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The Protection of the Debtor’s Interests

While the creditor achieves its economic interest by exercising the remedies, the interest of the debtor also needs due consideration. The extent to which the debtor’s interest is protected, however, differs from one jurisdiction to another. The UCC Article 9 of the United States provides that every aspect of a disposition of collateral must be commercially reasonable.[1] Seemingly in contrast, under the English law, the mortgagee enjoys the “unfettered discretion” as to the timing of enforcement. However, English law also assumes that the mortgagee must act fairly towards the mortgagor, and that the mortgagee having determined to proceed to the sale of the asset owes the duty to take reasonable care about achieving a proper price.[2] As a result, both jurisdictions may not be different in reality.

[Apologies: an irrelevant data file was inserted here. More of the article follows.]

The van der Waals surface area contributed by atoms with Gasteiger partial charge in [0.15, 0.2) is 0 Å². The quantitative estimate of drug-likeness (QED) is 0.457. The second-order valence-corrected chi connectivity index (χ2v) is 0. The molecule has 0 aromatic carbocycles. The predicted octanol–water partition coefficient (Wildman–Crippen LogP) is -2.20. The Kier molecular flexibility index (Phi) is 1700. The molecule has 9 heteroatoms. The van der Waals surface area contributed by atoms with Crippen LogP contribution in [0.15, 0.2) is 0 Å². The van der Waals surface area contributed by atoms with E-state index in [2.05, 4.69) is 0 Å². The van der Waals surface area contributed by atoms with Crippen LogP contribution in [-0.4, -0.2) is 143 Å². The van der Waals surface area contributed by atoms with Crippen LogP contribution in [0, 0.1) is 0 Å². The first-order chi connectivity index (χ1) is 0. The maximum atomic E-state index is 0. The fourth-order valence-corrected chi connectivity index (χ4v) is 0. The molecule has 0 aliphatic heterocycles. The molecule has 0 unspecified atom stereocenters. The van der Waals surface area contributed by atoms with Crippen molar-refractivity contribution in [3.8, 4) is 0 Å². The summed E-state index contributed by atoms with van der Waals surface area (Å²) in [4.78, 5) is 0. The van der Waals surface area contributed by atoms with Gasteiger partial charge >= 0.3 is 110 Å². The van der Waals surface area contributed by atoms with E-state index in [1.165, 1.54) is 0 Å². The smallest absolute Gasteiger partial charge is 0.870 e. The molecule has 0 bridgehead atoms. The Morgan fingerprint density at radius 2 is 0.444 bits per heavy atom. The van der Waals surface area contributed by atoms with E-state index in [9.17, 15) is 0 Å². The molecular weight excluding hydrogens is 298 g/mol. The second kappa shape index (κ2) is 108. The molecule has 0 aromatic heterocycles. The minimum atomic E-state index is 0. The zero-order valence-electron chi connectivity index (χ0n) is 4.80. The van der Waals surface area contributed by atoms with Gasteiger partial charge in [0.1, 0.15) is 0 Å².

Sometimes the legislator is more specific in preserving the interest of the debtor. In Italy, the Codice della navigazione provides that the court may order the continued use of the aircraft against provision of security and apply the proceeds from such continued use. It is different from the rules on the general mortgage under the Codice civile. With the high value that aircraft usually has, it is reasonable to enable avoiding the forced sale in this way.[3]

  • [1] See Chap. 11.
  • [2] See Chap. 4.
  • [3] See Chap. 16.
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